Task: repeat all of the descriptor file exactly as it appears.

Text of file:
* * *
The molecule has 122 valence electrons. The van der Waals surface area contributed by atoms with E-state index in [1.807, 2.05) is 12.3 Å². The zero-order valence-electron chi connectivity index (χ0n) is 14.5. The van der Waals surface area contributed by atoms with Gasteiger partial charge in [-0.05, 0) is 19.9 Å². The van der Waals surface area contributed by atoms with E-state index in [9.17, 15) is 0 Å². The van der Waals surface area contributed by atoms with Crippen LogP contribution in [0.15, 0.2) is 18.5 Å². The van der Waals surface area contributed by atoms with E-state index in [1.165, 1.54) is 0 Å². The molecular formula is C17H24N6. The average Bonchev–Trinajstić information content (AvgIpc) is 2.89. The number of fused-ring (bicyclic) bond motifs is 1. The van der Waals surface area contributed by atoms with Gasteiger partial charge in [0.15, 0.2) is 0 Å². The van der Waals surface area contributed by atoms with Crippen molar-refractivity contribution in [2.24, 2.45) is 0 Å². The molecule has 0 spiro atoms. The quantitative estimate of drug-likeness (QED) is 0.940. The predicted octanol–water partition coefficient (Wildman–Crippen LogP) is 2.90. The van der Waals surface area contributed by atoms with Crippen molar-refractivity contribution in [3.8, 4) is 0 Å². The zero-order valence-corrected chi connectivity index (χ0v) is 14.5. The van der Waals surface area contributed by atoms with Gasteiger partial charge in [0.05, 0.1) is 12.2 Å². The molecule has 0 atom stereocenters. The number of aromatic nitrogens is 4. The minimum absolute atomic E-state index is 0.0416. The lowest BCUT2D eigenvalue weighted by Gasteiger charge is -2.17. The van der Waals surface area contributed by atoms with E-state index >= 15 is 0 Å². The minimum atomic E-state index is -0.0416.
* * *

The molecule has 122 valence electrons. The van der Waals surface area contributed by atoms with E-state index in [1.807, 2.05) is 12.3 Å². The zero-order valence-electron chi connectivity index (χ0n) is 14.5. The van der Waals surface area contributed by atoms with Gasteiger partial charge in [-0.05, 0) is 19.9 Å². The van der Waals surface area contributed by atoms with E-state index in [9.17, 15) is 0 Å². The van der Waals surface area contributed by atoms with Crippen LogP contribution in [0.15, 0.2) is 18.5 Å². The van der Waals surface area contributed by atoms with E-state index in [1.165, 1.54) is 0 Å². The molecular formula is C17H24N6. The average Bonchev–Trinajstić information content (AvgIpc) is 2.89. The number of fused-ring (bicyclic) bond motifs is 1. The van der Waals surface area contributed by atoms with Gasteiger partial charge in [0.15, 0.2) is 0 Å². The van der Waals surface area contributed by atoms with Crippen molar-refractivity contribution in [2.24, 2.45) is 0 Å². The molecule has 0 spiro atoms. The quantitative estimate of drug-likeness (QED) is 0.940. The predicted octanol–water partition coefficient (Wildman–Crippen LogP) is 2.90. The van der Waals surface area contributed by atoms with Crippen molar-refractivity contribution in [3.8, 4) is 0 Å². The zero-order valence-corrected chi connectivity index (χ0v) is 14.5. The van der Waals surface area contributed by atoms with Gasteiger partial charge in [0.05, 0.1) is 12.2 Å². The molecule has 0 atom stereocenters. The number of aromatic nitrogens is 4. The minimum absolute atomic E-state index is 0.0416. The lowest BCUT2D eigenvalue weighted by Gasteiger charge is -2.17. The van der Waals surface area contributed by atoms with E-state index >= 15 is 0 Å². The minimum atomic E-state index is -0.0416.